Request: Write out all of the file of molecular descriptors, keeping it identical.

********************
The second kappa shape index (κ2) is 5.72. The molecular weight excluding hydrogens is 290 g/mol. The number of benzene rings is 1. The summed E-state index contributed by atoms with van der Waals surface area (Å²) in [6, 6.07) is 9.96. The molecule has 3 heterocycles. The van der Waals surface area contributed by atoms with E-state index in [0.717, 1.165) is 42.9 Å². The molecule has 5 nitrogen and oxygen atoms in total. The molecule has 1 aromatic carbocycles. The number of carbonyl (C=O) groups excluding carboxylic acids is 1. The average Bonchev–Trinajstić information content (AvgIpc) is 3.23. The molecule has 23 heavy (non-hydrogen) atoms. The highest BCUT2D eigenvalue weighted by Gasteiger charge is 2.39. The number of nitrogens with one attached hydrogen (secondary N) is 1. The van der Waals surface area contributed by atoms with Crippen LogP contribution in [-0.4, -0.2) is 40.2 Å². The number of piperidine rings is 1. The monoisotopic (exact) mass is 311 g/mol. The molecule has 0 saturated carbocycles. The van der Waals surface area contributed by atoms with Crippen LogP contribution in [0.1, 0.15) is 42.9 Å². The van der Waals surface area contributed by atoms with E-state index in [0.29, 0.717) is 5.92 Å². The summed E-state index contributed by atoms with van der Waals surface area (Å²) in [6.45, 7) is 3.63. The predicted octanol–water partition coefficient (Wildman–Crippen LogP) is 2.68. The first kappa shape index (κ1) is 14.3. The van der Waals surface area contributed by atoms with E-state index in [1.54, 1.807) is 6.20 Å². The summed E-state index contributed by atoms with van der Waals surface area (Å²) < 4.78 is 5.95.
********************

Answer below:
The second kappa shape index (κ2) is 5.72. The molecular weight excluding hydrogens is 290 g/mol. The number of benzene rings is 1. The summed E-state index contributed by atoms with van der Waals surface area (Å²) in [6, 6.07) is 9.96. The molecule has 3 heterocycles. The van der Waals surface area contributed by atoms with E-state index in [0.717, 1.165) is 42.9 Å². The molecule has 5 nitrogen and oxygen atoms in total. The molecule has 1 aromatic carbocycles. The number of carbonyl (C=O) groups excluding carboxylic acids is 1. The average Bonchev–Trinajstić information content (AvgIpc) is 3.23. The molecule has 23 heavy (non-hydrogen) atoms. The highest BCUT2D eigenvalue weighted by Gasteiger charge is 2.39. The number of nitrogens with one attached hydrogen (secondary N) is 1. The van der Waals surface area contributed by atoms with Crippen LogP contribution in [-0.4, -0.2) is 40.2 Å². The number of piperidine rings is 1. The monoisotopic (exact) mass is 311 g/mol. The molecule has 0 saturated carbocycles. The van der Waals surface area contributed by atoms with Crippen LogP contribution in [0.1, 0.15) is 42.9 Å². The van der Waals surface area contributed by atoms with E-state index in [0.29, 0.717) is 5.92 Å². The summed E-state index contributed by atoms with van der Waals surface area (Å²) in [6.45, 7) is 3.63. The predicted octanol–water partition coefficient (Wildman–Crippen LogP) is 2.68. The first kappa shape index (κ1) is 14.3. The van der Waals surface area contributed by atoms with E-state index in [1.54, 1.807) is 6.20 Å². The summed E-state index contributed by atoms with van der Waals surface area (Å²) < 4.78 is 5.95.